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Old 07-28-2004, 02:24 PM   #24
morningstar
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Join Date: Nov 2003
Location: Central Coast of Cali
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Quote:
Originally Posted by thestogs
I've used both the powder and liquid Rit dyes with equal success. And yes, rinse with vinegar to set the dye. Dye far more than you think you will need because you will discard a lot of quills that may not be suitable for your project and I find it quite difficult to match dye lots of quills, even when using the same brand and color.

I sort the quills as I do my quillwork since I rarely have time to sit down and pick through bags of quills at another time.

I have two set ups for doing quillwork -- one for home and one for travel. I use a large lap board on which I sort my quills, flattened then, etc. It was part of a kitchen counter! For travel, I take along a smaller block of hardwood -- about 4 inches square -- which gives me plenty of room for flattening quills on a solid surface.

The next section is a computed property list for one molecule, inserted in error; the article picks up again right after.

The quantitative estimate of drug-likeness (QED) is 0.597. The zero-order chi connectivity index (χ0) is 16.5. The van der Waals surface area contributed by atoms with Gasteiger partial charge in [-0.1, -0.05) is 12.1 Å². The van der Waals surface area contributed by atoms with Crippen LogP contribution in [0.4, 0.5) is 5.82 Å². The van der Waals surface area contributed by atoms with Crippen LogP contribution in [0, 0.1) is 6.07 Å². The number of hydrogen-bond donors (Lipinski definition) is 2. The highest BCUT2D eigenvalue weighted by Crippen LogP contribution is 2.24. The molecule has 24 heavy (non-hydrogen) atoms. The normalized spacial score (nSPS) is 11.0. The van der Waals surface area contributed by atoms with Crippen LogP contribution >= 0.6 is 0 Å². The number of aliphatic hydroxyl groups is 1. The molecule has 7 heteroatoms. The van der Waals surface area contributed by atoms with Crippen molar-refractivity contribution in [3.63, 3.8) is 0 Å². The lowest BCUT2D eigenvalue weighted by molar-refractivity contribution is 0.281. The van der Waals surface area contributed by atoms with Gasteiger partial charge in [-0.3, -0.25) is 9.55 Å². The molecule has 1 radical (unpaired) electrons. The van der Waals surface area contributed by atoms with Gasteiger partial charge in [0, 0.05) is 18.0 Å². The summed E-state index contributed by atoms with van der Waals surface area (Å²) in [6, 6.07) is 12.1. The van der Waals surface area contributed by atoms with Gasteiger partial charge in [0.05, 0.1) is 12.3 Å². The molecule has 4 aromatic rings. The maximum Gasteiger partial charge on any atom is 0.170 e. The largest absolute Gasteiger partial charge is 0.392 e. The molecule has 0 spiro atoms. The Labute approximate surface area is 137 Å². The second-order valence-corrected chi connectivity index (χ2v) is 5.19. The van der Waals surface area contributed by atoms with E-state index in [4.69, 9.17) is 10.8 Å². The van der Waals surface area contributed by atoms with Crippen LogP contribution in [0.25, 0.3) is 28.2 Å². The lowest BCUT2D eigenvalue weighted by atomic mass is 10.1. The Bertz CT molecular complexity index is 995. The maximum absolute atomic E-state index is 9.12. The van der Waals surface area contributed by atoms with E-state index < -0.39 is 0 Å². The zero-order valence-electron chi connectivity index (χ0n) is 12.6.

My favorite flattener is a six inch tip of a deer antler. It is very comfortable to work with and flattens quills quite well. I've watched Lakota women use old spoons, finger nails and the antler/bone pieces to flatten quills. Find something that works and have at it.

If you are just getting started, pick up a book or two on the subject. "A Quillworkers Companion" is quite good and I recommend it for someone getting started. Next, thing, invest in some patience. Don't panic when things don't go well to start. Like anything, it takes some time and practice, but once you get comfortable with various techniques, I find it faster than lazy stitch beadwork.

More later if you find it helpful........
you are very helpful!!! Keep posting.....
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